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San Diego Homeless Shelters In 'Desperate' Mode Amid Coronavirus Pandemic

Inside the new Alpha Project homeless shelter, Oct. 5, 2019.
Matt Hoffman
Inside the new Alpha Project homeless shelter, Oct. 5, 2019.
Bob McElroy, president and CEO of Alpha Project, says the nonprofit will only admit new homeless individuals into its two tent bridge shelters on a "case by case" basis. He also said they've run out of hand sanitizer and cleaning supplies.

The coronavirus pandemic is impacting San Diego's homeless shelters.

Father Joe’s Villages announced Wednesday it has stopped allowing new intakes at its interim and bridge shelters to help stop the spread of COVID-19.

Meanwhile, Bob McElroy, president and CEO of Alpha Project, said the nonprofit will only admit new homeless individuals on a "case by case" basis. He also said a homeless individual at one of its shelters was taken to a hospital with coronavirus-like symptoms and is awaiting test results.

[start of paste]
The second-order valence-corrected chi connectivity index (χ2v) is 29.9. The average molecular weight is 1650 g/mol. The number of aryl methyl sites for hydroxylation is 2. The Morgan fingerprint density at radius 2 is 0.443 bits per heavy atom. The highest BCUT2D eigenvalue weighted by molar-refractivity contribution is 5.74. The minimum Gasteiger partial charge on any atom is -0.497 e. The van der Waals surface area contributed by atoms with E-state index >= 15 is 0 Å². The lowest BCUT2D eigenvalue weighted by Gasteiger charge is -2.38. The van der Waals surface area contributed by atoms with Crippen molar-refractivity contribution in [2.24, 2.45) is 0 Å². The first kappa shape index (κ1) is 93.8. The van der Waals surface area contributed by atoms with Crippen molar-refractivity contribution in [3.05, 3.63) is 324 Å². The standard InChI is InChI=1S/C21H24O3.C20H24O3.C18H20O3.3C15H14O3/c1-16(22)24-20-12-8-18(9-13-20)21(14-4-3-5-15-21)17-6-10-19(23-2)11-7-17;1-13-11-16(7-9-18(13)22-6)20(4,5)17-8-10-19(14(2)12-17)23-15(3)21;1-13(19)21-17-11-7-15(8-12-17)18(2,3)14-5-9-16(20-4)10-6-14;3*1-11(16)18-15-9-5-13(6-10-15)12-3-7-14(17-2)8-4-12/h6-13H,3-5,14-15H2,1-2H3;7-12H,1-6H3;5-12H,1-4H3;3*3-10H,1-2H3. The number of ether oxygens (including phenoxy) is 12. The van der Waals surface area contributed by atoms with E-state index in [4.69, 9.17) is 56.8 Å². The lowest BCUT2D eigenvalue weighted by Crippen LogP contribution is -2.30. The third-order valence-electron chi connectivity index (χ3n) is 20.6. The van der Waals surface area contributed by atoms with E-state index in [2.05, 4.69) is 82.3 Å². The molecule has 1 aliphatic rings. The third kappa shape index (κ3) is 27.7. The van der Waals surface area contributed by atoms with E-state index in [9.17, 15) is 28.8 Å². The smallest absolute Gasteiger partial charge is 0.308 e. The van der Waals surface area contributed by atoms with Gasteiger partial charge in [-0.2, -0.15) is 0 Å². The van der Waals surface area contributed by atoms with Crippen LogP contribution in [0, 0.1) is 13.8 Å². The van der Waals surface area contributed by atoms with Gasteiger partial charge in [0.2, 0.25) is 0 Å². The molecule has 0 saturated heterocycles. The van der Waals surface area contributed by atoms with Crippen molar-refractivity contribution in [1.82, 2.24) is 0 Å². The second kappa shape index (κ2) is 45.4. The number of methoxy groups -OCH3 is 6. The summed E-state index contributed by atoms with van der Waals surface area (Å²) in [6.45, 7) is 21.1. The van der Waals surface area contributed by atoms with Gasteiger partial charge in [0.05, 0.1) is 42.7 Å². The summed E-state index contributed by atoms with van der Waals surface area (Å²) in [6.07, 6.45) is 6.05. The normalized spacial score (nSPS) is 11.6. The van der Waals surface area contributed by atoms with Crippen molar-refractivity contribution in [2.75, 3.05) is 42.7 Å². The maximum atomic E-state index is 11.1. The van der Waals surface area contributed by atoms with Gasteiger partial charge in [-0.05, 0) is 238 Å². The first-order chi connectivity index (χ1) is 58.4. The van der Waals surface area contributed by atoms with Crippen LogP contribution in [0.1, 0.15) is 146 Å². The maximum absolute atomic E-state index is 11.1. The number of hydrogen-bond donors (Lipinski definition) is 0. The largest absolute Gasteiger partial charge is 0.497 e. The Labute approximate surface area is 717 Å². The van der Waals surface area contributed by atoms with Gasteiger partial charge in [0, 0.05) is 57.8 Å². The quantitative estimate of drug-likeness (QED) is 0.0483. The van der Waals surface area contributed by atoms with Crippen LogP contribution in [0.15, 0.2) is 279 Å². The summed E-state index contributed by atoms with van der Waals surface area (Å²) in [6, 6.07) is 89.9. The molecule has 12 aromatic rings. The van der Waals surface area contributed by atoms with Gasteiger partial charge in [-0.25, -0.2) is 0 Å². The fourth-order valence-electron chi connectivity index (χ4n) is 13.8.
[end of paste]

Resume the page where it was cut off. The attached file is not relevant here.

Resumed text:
Alpha Project operates two tent bridge shelters with more than 400 homeless people combined.

"The facilities we have, it's impossible to do the social distancing because we're only 24 inches away from each other in the Bridge One facility and three feet away from each other at the Bridge Two facility. But we're doing the hand washing and wearing gloves, some people have gloves. We're saying our prayers that we don't have a positive (coronavirus case). If it hits us it's not going to be good," McElroy said.

McElroy also said Alpha Project has run out of hand sanitizer and cleaning supplies at their tent shelters. He joined Midday Edition Wednesday to talk about how the outbreak is impacting San Diego's homeless community.